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‘The McCarthys’ Review: Hall of Fame

The McCarthys has always been fun, but lately it’s really hit its stride with a run of excellent episodes (knock on wood). “Hall of Fame” brings us yet another emotional episode that’s funny throughout and shows off the strong ensemble.

It all starts with the family celebrating Sean McCarthy’s induction into his high school’s hall of fame. When Ronny asks if it’s for basketball, he gleefully jokes “no, for academics.” Sean’s constant earnest cheerfulness, which has always been counted on for a great quick punchline, is really shown off and explored in this episode. It’s the biggest Sean episode yet and doesn’t disappoint in developing him. They get into the main conflict when Gerard is jealous of the hall of fame induction. Marjorie can’t stand to see one of her twins be left out so she tells Gerard he was also inducted. It’s a classic sitcom plot but they execute it very well here by filling it with real emotion. At one point, Sean reminds a jealous Gerard that while Sean is great at basketball, that’s the only thing he’s great at. Gerard is  better off in every way and shouldn’t be jealous that Sean was great at one thing back in high school. This episode is full of emotional moments immediately punctuated by great jokes and after Sean’s speech, Marjorie declares, “Now that one’s got feelings? You people are exhausting.”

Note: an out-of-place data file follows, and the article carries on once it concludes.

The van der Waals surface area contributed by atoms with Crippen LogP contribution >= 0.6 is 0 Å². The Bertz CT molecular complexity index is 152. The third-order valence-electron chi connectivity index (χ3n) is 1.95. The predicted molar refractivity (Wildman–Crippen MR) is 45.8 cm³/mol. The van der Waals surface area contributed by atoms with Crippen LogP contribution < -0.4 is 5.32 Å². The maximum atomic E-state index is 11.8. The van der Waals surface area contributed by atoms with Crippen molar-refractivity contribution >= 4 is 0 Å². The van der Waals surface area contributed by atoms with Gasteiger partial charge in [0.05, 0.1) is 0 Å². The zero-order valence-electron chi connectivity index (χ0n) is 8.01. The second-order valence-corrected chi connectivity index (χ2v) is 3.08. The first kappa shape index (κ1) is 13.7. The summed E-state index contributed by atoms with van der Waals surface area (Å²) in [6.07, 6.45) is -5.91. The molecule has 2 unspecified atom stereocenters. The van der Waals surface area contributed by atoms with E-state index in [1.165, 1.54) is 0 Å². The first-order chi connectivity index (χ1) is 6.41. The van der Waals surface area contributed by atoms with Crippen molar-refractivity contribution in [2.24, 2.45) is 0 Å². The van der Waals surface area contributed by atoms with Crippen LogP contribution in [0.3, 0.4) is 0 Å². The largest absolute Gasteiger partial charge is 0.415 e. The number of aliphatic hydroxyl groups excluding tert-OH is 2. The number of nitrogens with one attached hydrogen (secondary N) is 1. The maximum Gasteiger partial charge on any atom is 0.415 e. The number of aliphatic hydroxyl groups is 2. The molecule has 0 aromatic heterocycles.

In the b-plot, Jackie finds out that Fatty– the deceased father of her child– is also being inducted into the hall of fame, which means she’ll be running into his mother for the first time. She knows she has to tell her that she’s pregnant with her grandchild but she’s nervous. This plot is so heartwrenching, I’m somewhat surprised it wasn’t an a-plot. However, a situation so emotionally raw might feel off it was too prominent. As a b-plot it hit the perfect balance between seriousness and hilarity. The moment when Fatty’s mom finally finds out the truth and responds simply by pulling Jackie into a big hug is incredible.

The McCarthys is starting to remind me of a less whimsical and more grounded Raising Hope. It doesn’t shy away from real problems. It’s not glossy or saccharine. But at the same time, it’s a great feel-good show. It creates a real sense of optimism by having true conflicts but creating a world where familial bonds mean something. The formula of “families who make fun of but care about each other” is decades old but it’s still a rarity to see it executed just right.

This episode also stuck out to me as really showing what an ensemble this show has become. In the setpiece of this episode (the hall of fame ceremony), every single McCarthy besides Ronny gets a speech. That certainly indicates that a shift has occurred. I don’t know if that’s the result of deliberate re-tooling or not. I have mixed feelings. I still love Ronny and would like them to go back to giving him a-plots, but everyone in the show is so strong I’m glad they’re being utilized.

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